It's interesting to see how it reacts differently to different type of lighting. Check it out!
Cloudy vs Direct Sunlight.
First shot morning at 11 AM cloudy skies which offered soft light.
Soft contrast, cold pinkish colors
Second shot at 5:30 afternoon, not even close to sunset yet, just direct sunlight, so the color shifting is not because of colors given by sunset.
Overall warmer tones, Much stronger magenta shift in the skies, and deeper more saturated colors. You would think these 2 were shot with 2 different Sony Picture Profiles.
Extremely volatile and ever changing Sony Film Simulation Recipe.
And that is because Ektachrome's Characteristics, which are rich and deep colors, which in soft light can be exposed properly and consequently render a soft cold image, but in direct sunlight it will get much deeper, saturated and with high contrast transitions between Shadows and Highlights.
I love it, but I am unsure of the Magenta shift in the skies, that kinda bothers me sometimes, other times it's exactly how you want it to look like. Pretty weird, must confess, this Sony Film Simulation surprises me as well.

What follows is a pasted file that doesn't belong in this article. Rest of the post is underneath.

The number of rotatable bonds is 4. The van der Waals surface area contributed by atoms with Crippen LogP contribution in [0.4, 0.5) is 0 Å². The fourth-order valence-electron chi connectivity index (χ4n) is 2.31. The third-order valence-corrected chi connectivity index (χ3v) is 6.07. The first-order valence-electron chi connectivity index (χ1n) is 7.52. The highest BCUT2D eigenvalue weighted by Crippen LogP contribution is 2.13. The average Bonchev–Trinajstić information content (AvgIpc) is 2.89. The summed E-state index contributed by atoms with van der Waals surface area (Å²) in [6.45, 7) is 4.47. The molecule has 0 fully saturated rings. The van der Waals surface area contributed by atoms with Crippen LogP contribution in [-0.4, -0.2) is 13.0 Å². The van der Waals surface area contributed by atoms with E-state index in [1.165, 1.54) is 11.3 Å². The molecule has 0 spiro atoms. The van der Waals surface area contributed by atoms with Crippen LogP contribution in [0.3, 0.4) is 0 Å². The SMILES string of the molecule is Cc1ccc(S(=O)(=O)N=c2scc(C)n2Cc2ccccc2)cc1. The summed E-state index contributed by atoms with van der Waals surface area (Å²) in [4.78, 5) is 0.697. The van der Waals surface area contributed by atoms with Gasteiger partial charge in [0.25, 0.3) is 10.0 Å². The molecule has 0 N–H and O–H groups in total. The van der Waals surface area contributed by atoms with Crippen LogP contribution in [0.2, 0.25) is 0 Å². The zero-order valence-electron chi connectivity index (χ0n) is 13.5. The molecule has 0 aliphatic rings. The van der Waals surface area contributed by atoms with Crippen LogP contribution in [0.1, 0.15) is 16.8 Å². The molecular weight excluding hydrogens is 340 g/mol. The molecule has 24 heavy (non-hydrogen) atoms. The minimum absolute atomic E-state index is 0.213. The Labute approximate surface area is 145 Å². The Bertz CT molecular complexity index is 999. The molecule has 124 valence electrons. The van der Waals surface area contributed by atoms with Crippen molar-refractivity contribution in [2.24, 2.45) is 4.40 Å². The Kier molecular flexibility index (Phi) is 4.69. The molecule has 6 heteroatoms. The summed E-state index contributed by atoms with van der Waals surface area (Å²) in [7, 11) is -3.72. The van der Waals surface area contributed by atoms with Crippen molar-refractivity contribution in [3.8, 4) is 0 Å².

Check the Color Shifting happening in the darker parts of the sky and lighter blues.
I am still unsure whether to correct the magenta tint or not, what do you think?
I was also curious to see if the colors come out differently on my RX100 VI compared to my Sony a7III, and they did come out quite differently. Let's see the differences.
Check the color in the glass, the furniture, the whites.
If you play attention, the color differences are quite obvious, the RX100 VI being more on the Blue Green side, while the a7III on the Magenta side.
If it's not obvious, let's double check. Check the Color Values from top of the screenshot.
Both pictures are shot with the exact same settings.
Sony RX100 VI - Ektachrome Film Simulation
if I mode the cursor in the blue area, it barely has any reds in composition, it's mostly just Blue & Green
When it comes to the a7III, we can see it has a lot more reds lurking into the blues, which might the reason why the skies sometimes shift towards magenta